Chucks & Collets – These are the devices that secure the drill bit to the drill. A method of attaching bits to drills made of wood is a simple slot cut in the end of the shaft and a flat piece of metal, shaped to the size of the drill on one end is held within the slot or kerf and held with a screw, bolt and nut or a compression ring. A metal ring is placed on the shaft that is turned with a taper from the bit end getting smaller as it goes up the shaft. The ring is snug fitting and when it is forced onto the taper it pinches the bit in the slot securing it in the correct position for drilling. This split collet is a simple and elegant solution to fixing bits to the drill. Another traditional chuck is a tapered chuck. These are used in metal versions of bow drills, pump drills or other types and require accurate machine work. The bits need an appropriate taper turned on their shanks and the chuck has a tapered hole that the machined bits fit into. The friction fit holds them in place and the downward pressure also holds them in place. Because they can be difficult to remove, slots are provided on the shank that allows a small wedge to be driven in on the backside of the bit to force it out of the chuck when it needs to be changed or sharpened. Square tapered chucks can also be used to hold traditional drill bits. These can be friction fit, equipped with a spring chuck to catch and secure the bit or a thumbscrew to hold the bit in place. The split collet holds straight round cylinder bits and have very little adjustment for size variation. The split collets come in different sizes for different bit shank sizes. Split chucks or double chucks were developed in the late nineteenth century (1880) and were capable of holding square tapered bits as well as larger round drill bits. The Jacobs Chuck with 3 jaws was invented by Mr. A. I. Jacobs in 1902 and has become the modern standard to hold round drill bits. However, they can not hold the old square tapered bits and many fine old examples of drill bits with square tapered shanks have been destroyed by cutting off the square part so it could be used in a modern drill. The ratchet mechanism was incorporated on bit stocks in the 1890’s.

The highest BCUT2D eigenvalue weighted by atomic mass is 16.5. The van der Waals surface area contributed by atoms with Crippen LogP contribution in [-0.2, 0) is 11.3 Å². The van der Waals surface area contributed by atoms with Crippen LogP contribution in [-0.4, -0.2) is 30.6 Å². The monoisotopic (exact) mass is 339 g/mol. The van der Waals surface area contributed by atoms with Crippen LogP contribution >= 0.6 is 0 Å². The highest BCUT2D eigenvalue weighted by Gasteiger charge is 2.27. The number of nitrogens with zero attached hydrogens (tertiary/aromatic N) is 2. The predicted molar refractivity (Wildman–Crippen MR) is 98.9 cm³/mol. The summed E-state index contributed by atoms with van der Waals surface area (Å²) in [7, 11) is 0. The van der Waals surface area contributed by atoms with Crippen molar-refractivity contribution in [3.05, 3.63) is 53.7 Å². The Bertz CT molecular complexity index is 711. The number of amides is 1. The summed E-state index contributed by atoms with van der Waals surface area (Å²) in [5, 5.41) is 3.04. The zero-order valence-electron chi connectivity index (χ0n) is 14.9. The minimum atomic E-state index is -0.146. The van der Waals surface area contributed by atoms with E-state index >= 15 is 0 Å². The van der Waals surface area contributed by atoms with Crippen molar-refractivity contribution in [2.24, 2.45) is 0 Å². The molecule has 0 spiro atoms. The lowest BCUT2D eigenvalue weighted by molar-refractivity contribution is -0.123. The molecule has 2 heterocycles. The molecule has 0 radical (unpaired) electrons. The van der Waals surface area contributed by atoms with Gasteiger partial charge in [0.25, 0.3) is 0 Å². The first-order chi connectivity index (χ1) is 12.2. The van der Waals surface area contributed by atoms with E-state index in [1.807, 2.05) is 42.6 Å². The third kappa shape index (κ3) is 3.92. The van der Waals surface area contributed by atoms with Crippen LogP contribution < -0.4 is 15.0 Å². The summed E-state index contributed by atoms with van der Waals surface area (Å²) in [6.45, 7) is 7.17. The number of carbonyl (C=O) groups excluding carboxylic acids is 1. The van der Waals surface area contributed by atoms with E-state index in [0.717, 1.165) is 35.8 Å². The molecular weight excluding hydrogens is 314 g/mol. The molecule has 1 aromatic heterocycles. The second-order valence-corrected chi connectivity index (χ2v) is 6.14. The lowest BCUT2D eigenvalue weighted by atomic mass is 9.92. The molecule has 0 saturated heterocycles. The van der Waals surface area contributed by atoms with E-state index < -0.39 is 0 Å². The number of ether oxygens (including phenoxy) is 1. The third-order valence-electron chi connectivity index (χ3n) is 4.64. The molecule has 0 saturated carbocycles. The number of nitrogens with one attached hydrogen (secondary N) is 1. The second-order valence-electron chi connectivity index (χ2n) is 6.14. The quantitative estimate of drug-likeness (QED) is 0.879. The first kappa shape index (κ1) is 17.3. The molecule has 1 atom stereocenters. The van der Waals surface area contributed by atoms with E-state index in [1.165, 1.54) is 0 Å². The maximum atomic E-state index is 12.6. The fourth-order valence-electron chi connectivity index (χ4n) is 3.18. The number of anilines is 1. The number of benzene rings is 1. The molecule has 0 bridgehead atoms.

Box Engine – This is a rather unique drill that is capable of drilling large holes as well as tapered holes and was used by wheelwrights to make the tapered holes in wheel hubs (boxes) to fit the tapered thimble skeins. This tool has a threaded shaft with a turning handle on one end, an adjustable L shaped cutter held by a bolt and a three tined, tapped flange. There needs to be a hole previously drilled through the work, through which the threaded shaft is inserted and the flange (nut) holds the shaft centered in the work and the tines engage the wood. The cutter is adjusted to the desired size of the hole being re-drilled. The L shaped cutter is sharpened along the long and short leg on the inside to cut both down and out. The handle is then turned advancing the cutter into the wood, when it reaches the other end the cutter is reversed until the flange disengages from the wood and is turned off. One advantage to this cutter is that it can cut a tapered hole, by stopping the cutting backing out, adjusting the cutter and continuing until the taper is cut. Tapered reamers are then used to smooth the tapered cut with the box engine removing the bulk of the wood.